New Book from Barry Zalma – The Tort of Bad Faith

The Tort of Bad Faith

What Every Insurance Professional, Every Insurance Coverage Lawyer, Every Plaintiffs Bad Faith Lawyer, and Every Insurance Claims Person Must know About the Tort of Bad Faith 

The implied covenant of good faith and fair dealing is a concept of insurance law at least three centuries old. It first appeared in British jurisprudence in a case decided by Lord Mansfield sitting in the House of Lords as the highest court in Britain. In Carter v. Boehm. 3Burrow, 1905, Lord Mansfield explained that insurance is a contract upon speculation; the special facts upon which the contingent chance is to be computed, lie, most commonly, in the knowledge of the insured only. The underwriter trusts to his representation, and proceeds upon confidence that he does not keep back any circumstance in his knowledge, to mislead the underwriter into a belief that the circumstance does not exist, and to induce him to estimate the risk as if it did not exist.

The keeping back such circumstance is a fraud, and therefore the policy is void. Although the suppression should happen through mistake, without any fraudulent intention, yet still the underwriter is deceived, and the policy is void; because the risk run is really different from the risk understood and intended to be run, at the time of the agreement. [The Chicago v. Thompson, 19 Ill. 578, 1858 WL 5993, 9 Peck 578 (Ill. 1858)] and the contract of insurance is founded on good faith.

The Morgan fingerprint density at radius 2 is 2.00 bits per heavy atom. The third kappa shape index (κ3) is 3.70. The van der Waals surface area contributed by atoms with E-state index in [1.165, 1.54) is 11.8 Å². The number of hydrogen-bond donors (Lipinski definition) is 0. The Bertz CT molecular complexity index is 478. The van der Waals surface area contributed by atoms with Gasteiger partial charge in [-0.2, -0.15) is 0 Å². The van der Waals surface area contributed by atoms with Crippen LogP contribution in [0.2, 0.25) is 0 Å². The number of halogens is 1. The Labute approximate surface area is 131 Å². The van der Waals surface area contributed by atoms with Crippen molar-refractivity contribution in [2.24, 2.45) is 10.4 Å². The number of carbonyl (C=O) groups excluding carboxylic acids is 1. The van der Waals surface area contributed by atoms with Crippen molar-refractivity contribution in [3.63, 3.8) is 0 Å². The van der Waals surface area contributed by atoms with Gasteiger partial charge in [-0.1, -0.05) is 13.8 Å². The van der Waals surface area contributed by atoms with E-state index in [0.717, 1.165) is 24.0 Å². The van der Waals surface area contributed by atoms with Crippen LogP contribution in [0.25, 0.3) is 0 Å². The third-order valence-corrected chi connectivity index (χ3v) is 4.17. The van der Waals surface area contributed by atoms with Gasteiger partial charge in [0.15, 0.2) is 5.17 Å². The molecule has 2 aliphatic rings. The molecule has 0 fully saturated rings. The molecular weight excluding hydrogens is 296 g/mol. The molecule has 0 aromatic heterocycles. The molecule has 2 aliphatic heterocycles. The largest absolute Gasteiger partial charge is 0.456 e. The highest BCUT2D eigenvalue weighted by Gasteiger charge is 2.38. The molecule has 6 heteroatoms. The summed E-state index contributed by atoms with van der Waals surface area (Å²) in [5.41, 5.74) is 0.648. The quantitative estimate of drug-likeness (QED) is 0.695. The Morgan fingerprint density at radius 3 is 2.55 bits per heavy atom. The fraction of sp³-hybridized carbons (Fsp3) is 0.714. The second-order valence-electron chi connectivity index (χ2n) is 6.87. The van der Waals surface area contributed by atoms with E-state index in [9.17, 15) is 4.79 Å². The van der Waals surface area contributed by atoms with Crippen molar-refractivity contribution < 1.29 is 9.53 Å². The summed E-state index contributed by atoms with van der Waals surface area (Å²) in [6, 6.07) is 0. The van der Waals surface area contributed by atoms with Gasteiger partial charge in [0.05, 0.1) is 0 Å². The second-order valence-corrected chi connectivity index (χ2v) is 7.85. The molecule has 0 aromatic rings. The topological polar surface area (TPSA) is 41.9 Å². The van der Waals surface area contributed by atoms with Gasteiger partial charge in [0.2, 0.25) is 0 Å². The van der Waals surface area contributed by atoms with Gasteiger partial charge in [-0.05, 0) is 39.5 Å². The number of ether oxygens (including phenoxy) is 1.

Lord Mansfield stated the rule still followed to this day: “Good faith forbids either party by concealing what he privately knows, to draw the other into a bargain, from his ignorance of that fact, and his believing the contrary.
The implied covenant explains that no party to a contract of insurance should do anything to deprive the other of the benefits of the contract.”

For insurance to work; for each insurer to properly evaluate the risks presented; for each insurer to obtain the insurance desired; and for each insured and insurer resolve all claims fairly and equitably they must treat each other with the utmost good faith and do nothing to deprive the other of the benefits of the contract.
Each party to the contract of insurance is expected to treat the other fairly in the acquisition and performance of the contract. For example, the prospective insured is required to answer all questions about the risk he, she or it are asking the insurer to take and about the person the insurer is asked to insure. Similarly, the insurer must honestly, clearly and in good faith explain to the insured(s) the risks the insurer is willing to take and the terms, conditions and provisions of the contract of insurance.

(c) 2022 Barry Zalma & ClaimSchool, Inc.

Barry Zalma, Esq., CFE, now limits his practice to service as an insurance consultant specializing in insurance coverage, insurance claims handling, insurance bad faith and insurance fraud almost equally for insurers and policyholders. He practiced law in California for more than 44 years as an insurance coverage and claims handling lawyer and more than 54 years in the insurance business. He is available at and

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